Texas’s Redistricting Map Could Send a Black Republican to Congress

Texas’s Redistricting Map Could Send a Black Republican to Congress

Many Black politicians in Texas don't like the new redistricting map being considered. But, it could benefit Michael Williams, the state's former railroad commissioner who is Black and Republican.

Published June 11, 2011

Black lawmakers in Texas are for the most part pretty unhappy with the redistricting map that the Republican controlled state legislature has proposed. They believe that it does not adequately reflect the state’s diverse population that has enabled it to create four new congressional seats. At least three of those seats, the map’s critics say, should be filled by a minority.


The map is looking pretty good to former railroad commissioner Michael Williams. That’s because he’s a Republican and if the map’s lines are implemented, one of those new seats will be in Arlington, Texas, his hometown. Since January, Williams has been campaigning to fill the U.S. Senate seat being vacated by the retiring Kay Bailey Hutchinson. He is well-liked, but it has been difficult for Williams to keep pace with other candidates vying for the seat in terms of fundraising. The House seat is probably a more realistic path to Capitol Hill for him.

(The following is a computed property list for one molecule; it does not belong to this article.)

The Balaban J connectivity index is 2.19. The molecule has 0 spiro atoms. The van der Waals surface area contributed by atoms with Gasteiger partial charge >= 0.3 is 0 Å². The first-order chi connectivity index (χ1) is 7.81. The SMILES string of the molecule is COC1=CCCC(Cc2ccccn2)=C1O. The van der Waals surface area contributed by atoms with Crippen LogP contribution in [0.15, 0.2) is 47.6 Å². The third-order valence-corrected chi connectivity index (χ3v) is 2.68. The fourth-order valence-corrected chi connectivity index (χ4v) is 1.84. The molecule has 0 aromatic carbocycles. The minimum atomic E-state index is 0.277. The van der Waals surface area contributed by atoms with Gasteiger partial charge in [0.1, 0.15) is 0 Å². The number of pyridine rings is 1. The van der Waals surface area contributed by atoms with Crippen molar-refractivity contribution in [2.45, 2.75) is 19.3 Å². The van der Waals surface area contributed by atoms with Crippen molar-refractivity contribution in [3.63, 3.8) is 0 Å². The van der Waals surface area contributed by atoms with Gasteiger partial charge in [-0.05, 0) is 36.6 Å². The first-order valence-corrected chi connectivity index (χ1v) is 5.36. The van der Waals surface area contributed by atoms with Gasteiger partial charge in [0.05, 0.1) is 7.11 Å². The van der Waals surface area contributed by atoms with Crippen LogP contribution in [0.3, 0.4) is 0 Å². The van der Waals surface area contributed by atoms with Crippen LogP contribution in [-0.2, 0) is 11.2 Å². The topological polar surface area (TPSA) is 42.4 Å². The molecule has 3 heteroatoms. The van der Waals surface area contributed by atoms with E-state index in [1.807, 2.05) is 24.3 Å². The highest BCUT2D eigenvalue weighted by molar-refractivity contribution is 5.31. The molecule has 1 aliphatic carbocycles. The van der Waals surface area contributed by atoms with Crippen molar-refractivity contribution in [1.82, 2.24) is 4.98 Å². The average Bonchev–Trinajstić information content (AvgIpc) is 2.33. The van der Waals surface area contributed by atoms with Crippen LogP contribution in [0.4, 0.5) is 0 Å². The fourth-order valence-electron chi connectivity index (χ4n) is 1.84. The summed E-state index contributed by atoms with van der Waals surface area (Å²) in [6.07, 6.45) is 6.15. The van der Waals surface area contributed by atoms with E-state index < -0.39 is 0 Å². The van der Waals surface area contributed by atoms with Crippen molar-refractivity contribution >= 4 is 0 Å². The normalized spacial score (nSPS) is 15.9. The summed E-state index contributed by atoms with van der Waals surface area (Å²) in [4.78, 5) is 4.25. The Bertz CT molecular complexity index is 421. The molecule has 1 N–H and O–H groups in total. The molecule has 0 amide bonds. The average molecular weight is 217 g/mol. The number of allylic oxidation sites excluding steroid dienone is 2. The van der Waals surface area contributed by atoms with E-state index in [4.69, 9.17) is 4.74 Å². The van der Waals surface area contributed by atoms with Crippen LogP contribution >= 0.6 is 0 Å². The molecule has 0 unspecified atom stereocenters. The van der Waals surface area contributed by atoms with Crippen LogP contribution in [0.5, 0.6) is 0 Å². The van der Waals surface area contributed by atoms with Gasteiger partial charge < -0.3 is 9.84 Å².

“I think Williams would be a strong candidate for the House seat because he has laid a lot of groundwork in his run for the Senate with various Texas stakeholders in and outside of the party,” said one Black Republican operative. “He’s a solutions-driven, problem-solver kind of guy and thus will be a serious candidate.”


Williams will probably be able to get more support for his House bid because the state GOP won’t want to lose so serious and popular a candidate.

(Photo: Mike Segar/Reuters)

Written by Joyce Jones


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